A mentally ill black woman was found dead at Holloway prison last month. Sarah Reed was remanded after defending herself against a sexual assault whilst being detained at a secure mental health unit.
However, instead of receiving the help she clearly needed, she was sent to prison awaiting trial for GBH. Her family insist she was acting in self defence. It has also been reported she received neither the medication or treatment that she required whilst in prison.
This wasn’t the first time Ms Reed had found herself on the wrong side of the criminal justice system through no fault of her own. In 2012, she was falsely accused of shoplifting, and brutally assaulted by PC James Kiddle, who dragged her across the floor by her hair and repeatedly punched her. Kiddle was later convicted of assault, and sentenced to community service for the attack.
Yes, you read that right. The police officer caught on camera carrying out this assault didn’t serve a day in prison for his actions. Whilst Sarah Reed, despite being mentally ill, and arguing she was defending herself from a sexual assault, was sent to Holloway. Furthermore, this wasn’t the first time Kiddle had been accused of violence. He was also the officer involved in attacking protesters with CS gas during a UK Uncut protest at Boots on Oxford Street in 2011. The head of the Metropolitan Police, Bernard Hogan-Howe, was forced to apologise for the incident.
Failure of mental health services
This tragic incident has to be viewed in the context of the failure of mental health services, prisons and the criminal justice system to deal with people who are mentally ill, particularly those from BME backgrounds. Deborah Coles, the director of Inquest, the charity which campaigns for and supports bereaved families, stated:
This death is a damning indictment of a criminal justice system that imprisons an extremely vulnerable black women with mental health problems and fails to keep her safe. The courts, police and mental health services must be held to account for why Sarah as a victim of abuse, bereavement and police brutality ever ended up in prison in the first place.
Figures from the Prison Reform Trust are stark: 30% of women in prison have had a previous psychiatric admission, 49% suffer from anxiety and depression and 46% have previously attempted suicide at some point in their lives. Frances Cook, the chief executive of the Howard League for Penal Reform commented in 2014 that the lack of community mental health care meant “we are recreating Bedlam.”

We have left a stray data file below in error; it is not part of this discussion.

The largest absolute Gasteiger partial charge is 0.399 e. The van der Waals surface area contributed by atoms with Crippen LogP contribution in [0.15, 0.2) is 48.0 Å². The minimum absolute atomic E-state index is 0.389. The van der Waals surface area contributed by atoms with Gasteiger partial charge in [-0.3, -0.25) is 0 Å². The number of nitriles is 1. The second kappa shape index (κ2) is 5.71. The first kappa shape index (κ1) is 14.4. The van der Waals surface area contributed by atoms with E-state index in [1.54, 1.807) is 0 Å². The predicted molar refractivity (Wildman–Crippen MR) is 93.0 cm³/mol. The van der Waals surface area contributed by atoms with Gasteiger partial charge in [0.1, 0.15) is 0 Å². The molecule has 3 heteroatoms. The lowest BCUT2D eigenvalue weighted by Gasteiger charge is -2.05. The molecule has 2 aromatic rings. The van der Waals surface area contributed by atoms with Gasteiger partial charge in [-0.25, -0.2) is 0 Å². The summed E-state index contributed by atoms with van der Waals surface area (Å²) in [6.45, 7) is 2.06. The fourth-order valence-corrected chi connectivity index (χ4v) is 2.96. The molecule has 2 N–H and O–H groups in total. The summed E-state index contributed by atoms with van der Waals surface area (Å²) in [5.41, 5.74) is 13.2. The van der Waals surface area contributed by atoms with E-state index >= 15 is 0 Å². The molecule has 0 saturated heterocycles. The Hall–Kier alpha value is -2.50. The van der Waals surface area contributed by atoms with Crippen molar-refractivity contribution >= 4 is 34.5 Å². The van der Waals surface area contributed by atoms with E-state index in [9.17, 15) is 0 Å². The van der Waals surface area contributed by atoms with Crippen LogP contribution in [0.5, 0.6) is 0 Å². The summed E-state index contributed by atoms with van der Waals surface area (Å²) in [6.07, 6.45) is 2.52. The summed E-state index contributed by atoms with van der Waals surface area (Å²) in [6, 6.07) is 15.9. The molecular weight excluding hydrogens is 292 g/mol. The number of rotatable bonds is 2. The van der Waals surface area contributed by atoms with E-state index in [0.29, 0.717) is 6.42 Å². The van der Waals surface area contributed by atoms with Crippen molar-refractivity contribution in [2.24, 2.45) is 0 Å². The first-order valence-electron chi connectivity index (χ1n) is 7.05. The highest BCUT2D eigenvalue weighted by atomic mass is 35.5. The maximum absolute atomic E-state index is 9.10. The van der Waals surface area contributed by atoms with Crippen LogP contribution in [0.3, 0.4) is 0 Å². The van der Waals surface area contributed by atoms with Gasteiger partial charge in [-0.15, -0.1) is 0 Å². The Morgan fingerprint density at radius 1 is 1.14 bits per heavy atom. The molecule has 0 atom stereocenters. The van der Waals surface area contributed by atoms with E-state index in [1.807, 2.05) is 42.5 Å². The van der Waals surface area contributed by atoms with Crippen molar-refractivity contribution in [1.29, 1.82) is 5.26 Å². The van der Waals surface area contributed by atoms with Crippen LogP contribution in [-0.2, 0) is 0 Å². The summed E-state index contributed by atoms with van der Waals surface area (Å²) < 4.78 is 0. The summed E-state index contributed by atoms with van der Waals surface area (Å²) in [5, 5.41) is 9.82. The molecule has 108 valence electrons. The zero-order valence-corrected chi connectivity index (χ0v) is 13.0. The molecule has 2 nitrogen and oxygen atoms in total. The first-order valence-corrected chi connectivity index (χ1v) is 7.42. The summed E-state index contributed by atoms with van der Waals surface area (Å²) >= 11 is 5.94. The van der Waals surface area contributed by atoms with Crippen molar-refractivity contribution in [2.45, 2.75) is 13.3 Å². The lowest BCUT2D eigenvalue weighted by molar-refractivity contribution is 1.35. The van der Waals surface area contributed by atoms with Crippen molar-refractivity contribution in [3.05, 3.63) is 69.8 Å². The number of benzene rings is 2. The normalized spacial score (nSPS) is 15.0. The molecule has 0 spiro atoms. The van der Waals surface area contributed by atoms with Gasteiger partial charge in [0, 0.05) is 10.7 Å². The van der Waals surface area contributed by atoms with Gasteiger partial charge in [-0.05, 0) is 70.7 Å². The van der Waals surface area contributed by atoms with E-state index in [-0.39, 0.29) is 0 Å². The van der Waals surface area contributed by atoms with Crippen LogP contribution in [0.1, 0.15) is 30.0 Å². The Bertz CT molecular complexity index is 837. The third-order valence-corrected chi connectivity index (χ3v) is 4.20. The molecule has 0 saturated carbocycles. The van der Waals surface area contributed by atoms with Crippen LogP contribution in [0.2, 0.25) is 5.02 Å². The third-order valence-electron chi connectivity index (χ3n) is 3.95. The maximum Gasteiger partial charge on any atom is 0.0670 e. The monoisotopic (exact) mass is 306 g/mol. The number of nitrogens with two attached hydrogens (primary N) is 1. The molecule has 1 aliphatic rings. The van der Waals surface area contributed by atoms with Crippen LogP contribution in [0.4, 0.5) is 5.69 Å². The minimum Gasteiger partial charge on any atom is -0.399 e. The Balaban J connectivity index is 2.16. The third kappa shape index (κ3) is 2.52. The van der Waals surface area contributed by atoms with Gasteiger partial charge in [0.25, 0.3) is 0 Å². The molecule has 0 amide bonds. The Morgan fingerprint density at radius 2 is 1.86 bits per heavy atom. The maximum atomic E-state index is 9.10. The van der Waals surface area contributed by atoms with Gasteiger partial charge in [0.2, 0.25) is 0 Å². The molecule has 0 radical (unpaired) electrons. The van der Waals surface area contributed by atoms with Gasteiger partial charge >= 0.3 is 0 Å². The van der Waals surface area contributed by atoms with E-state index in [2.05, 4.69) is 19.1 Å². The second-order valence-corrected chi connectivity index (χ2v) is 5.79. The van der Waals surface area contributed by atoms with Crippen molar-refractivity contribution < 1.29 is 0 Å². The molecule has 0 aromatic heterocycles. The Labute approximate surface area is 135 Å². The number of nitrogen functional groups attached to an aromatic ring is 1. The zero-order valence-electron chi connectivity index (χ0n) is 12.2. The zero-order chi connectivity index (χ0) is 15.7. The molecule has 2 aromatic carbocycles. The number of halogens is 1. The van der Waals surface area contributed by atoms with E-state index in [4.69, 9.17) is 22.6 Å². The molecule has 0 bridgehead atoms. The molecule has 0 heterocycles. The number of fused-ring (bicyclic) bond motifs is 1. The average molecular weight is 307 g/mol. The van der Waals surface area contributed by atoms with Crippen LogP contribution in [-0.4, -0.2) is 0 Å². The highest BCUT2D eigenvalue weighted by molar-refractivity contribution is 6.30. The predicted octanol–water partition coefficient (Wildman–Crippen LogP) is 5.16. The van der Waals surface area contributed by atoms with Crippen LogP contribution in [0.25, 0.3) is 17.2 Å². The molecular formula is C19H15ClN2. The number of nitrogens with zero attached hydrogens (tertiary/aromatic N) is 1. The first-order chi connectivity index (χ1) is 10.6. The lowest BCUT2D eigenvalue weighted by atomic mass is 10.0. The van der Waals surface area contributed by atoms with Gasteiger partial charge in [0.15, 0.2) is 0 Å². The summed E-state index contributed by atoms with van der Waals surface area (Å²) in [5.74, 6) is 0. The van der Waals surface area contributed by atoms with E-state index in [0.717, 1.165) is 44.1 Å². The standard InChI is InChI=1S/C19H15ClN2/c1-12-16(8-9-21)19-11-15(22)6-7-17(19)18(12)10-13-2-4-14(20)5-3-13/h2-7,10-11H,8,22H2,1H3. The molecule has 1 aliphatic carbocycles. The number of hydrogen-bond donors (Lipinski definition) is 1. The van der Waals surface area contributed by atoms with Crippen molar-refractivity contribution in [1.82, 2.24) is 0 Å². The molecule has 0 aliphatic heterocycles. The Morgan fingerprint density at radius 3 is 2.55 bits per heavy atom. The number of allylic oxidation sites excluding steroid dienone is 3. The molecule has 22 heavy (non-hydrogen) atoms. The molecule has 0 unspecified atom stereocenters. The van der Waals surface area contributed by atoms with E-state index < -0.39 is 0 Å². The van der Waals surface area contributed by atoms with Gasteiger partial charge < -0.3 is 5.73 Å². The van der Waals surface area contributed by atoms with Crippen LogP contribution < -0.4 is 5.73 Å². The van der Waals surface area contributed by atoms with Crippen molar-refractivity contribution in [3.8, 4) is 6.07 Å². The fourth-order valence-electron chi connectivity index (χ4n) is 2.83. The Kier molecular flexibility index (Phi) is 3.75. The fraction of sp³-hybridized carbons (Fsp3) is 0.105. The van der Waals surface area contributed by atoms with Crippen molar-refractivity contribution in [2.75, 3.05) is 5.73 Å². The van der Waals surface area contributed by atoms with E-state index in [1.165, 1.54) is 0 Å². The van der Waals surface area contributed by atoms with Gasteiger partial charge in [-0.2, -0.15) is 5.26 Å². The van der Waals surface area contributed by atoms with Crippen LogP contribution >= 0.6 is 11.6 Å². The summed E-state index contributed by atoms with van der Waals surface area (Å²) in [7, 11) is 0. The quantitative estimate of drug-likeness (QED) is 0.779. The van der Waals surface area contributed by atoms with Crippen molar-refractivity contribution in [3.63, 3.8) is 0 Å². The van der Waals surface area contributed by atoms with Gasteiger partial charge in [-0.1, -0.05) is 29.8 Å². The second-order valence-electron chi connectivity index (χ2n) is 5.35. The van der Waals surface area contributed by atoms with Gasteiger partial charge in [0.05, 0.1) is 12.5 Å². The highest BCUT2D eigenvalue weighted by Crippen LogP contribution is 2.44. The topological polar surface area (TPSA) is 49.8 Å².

People who could be helped to lead happy, constructive and crime-free lives are condemned to a petty criminality and a life of incarcerated violence at taxpayers’ expense.
These problems are magnified for those from BME communities who still face gross inequalities in mental health care. In 1998, David “Rocky” Bennett, a schizophrenic patient, was killed after being restrained face down by at least four nurses. The subsequent inquest found he was treated as a “lesser being” because of his race.
Following the investigation into his death, the Delivering Race Equality in Mental Health framework for action was implemented across the NHS in 2005. However, 11 years later, there is still no equality, with a report from the Lankelly Chase Foundation finding that there’s “continuing experience of Black African and Caribbean service users suffering harsh treatment from primary and secondary mental health services”.
Those suffering with mental health problems or learning disabilities should not be sent to prison under any circumstances, but especially when the prison system is so woefully inadequate at providing any treatment for these conditions. Writing about Ms Reed’s death, Lee Jasper who broke the initial story, wrote about her experiences as “a living hell for someone whose life had been marred with personal tragedy mental ill health and police brutality.”
There can be no excuses for this lack of equality in mental health. This tragic death should never have happened but there needs to be massive changes to prevent future tragedies.
- Support the work of Inquest
- Support the United Friends and Families Campaign, and attend their annual march.
Featured image via Twitter
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